Tokenism- instances in which individuals perform trivial positive actions for members of out-groups toward whom they feel strong prejudice. Such tokenistic behaviors are then used as an excuse for refusing more meaningful beneficial actions for these groups (Baron & Byrne, 2002).

 

Trivialization- a technique for reducing dissonance in which the importance of attitudes and behaviors that are inconsistent with each other is cognitively reduced (Baron & Byrne, 2002).

 

 

References

 

Adams, M., Bell, L. A., & Griffin, P. (Eds.). (2007). Teaching for diversity and social justice. Routledge.

 

The American Heritage Dictionary, 4th Edition. City: Turtleback

Asamoah, Y. W. (Ed.). (1996). Innovations in delivering culturally sensitive social work services: Challenges for practice and education (Vol. 4, No. 4). Psychology Press.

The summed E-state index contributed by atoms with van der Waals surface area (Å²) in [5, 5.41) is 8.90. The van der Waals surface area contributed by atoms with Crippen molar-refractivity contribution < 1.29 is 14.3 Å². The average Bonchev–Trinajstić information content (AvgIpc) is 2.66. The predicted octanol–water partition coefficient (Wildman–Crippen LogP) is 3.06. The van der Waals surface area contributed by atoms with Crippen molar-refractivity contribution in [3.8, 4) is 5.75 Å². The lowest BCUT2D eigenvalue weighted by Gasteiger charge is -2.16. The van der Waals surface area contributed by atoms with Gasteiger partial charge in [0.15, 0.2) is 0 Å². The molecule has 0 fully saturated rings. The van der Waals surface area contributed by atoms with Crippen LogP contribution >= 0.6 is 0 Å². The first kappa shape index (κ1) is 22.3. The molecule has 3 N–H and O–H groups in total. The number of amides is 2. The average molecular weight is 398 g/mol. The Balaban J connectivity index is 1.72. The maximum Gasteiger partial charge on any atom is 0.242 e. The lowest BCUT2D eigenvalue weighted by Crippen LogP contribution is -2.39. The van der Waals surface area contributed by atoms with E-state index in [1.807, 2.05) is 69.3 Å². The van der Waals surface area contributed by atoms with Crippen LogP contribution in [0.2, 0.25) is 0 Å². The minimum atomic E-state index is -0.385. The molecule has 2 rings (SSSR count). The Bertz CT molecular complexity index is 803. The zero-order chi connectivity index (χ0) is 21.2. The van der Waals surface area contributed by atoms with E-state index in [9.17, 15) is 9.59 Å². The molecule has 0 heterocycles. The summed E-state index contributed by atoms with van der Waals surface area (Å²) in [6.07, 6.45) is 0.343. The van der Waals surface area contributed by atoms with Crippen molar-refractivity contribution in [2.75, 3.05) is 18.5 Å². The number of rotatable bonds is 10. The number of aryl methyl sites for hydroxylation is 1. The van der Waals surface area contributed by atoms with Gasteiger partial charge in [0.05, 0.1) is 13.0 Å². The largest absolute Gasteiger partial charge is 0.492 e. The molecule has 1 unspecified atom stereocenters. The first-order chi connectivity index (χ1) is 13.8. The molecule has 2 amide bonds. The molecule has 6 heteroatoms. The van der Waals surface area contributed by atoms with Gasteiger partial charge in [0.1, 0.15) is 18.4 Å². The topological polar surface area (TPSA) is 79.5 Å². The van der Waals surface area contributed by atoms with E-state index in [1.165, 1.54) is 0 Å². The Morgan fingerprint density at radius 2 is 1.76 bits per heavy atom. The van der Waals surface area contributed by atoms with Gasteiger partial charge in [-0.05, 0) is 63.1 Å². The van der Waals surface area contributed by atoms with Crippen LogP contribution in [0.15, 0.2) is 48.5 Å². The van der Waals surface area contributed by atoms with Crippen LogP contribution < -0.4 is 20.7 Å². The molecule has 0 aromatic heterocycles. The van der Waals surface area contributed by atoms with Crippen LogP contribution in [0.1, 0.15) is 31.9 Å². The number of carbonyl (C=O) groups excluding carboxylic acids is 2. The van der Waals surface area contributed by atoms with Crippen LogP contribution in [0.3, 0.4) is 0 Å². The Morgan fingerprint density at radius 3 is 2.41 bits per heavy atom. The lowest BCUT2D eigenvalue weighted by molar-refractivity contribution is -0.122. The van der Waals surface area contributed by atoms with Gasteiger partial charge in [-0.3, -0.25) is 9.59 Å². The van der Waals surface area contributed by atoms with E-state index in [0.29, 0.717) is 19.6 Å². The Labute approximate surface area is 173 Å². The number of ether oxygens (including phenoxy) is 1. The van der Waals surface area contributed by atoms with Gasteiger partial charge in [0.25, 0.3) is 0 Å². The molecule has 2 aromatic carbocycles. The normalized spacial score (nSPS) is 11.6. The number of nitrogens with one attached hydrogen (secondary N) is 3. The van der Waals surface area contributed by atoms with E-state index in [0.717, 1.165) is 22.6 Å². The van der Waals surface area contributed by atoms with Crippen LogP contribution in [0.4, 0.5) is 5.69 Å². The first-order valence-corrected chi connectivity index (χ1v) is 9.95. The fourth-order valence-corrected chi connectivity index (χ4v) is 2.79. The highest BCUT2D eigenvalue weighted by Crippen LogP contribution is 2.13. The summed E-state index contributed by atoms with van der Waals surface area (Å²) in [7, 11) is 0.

Baron, R.A. & Byrne, B. (2002). Social Psychology, Tenth Edition. Boston: Allyn & Bacon.

 

Baumeister, R. F., & Leary, M. R. (1995). The need to belong: desire for interpersonal attachments as a fundamental human motivation. Psychological Bulletin, 117(3), 497.

 

Coon, D (2002). Psychology: A Journey. Independence: Cengage Learning

 

Crenshaw, K. (1991). Mapping the margins: Intersectionality, identity politics, and violence against women of color. Stanford law review, 1241-1299.

 

Gerrig, R.J. & Zimbardo, P.G. (2002). Psychology and Life, 16th Edition. Boston: Allyn and Bacon.

 

Haugaard, M. (Ed.). (2002). Power: A reader. Manchester University Press.

 

Jaggar , A.M. (1983), “Radical Feminism and Human Nature,” Chapter 5, Feminist Politics and Human Nature, New York:  Rowman and Littlefield, 83-122. 

 

Hill-Collins, P. (1999). Black feminist thought: Knowledge, consciousness, and the politics of empowerment. Routledge.

 

Johns, M., Inzlicht, M., & Schmader, T. (2008). Stereotype threat and executive resource depletion: examining the influence of emotion regulation. Journal of Experimental Psychology: General, 137(4), 691.